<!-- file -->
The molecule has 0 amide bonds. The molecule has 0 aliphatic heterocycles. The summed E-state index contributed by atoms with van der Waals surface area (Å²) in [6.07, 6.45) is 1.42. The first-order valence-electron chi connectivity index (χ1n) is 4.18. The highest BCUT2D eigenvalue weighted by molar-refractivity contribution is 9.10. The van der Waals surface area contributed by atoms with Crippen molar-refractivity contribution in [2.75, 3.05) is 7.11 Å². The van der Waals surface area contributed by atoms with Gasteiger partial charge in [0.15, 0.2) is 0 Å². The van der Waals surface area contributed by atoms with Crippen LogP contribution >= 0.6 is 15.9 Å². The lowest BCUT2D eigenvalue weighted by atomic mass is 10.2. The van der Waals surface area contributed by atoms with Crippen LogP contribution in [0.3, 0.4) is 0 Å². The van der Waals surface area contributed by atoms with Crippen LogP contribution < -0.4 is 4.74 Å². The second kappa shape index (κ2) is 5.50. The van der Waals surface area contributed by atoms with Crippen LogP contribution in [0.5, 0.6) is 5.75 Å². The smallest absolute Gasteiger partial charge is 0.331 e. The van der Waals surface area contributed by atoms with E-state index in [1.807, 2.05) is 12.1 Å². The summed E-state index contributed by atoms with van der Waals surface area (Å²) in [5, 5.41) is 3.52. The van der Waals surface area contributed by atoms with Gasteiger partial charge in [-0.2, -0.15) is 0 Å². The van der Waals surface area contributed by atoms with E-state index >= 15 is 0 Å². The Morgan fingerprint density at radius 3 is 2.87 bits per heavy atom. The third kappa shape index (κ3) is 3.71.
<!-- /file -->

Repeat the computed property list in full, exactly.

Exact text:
The molecule has 0 amide bonds. The molecule has 0 aliphatic heterocycles. The summed E-state index contributed by atoms with van der Waals surface area (Å²) in [6.07, 6.45) is 1.42. The first-order valence-electron chi connectivity index (χ1n) is 4.18. The highest BCUT2D eigenvalue weighted by molar-refractivity contribution is 9.10. The van der Waals surface area contributed by atoms with Crippen molar-refractivity contribution in [2.75, 3.05) is 7.11 Å². The van der Waals surface area contributed by atoms with Gasteiger partial charge in [0.15, 0.2) is 0 Å². The van der Waals surface area contributed by atoms with Crippen LogP contribution >= 0.6 is 15.9 Å². The lowest BCUT2D eigenvalue weighted by atomic mass is 10.2. The van der Waals surface area contributed by atoms with Crippen LogP contribution in [0.3, 0.4) is 0 Å². The van der Waals surface area contributed by atoms with Crippen LogP contribution < -0.4 is 4.74 Å². The second kappa shape index (κ2) is 5.50. The van der Waals surface area contributed by atoms with Crippen LogP contribution in [0.5, 0.6) is 5.75 Å². The smallest absolute Gasteiger partial charge is 0.331 e. The van der Waals surface area contributed by atoms with E-state index in [1.807, 2.05) is 12.1 Å². The summed E-state index contributed by atoms with van der Waals surface area (Å²) in [5, 5.41) is 3.52. The van der Waals surface area contributed by atoms with Gasteiger partial charge in [-0.2, -0.15) is 0 Å². The van der Waals surface area contributed by atoms with E-state index >= 15 is 0 Å². The Morgan fingerprint density at radius 3 is 2.87 bits per heavy atom. The third kappa shape index (κ3) is 3.71.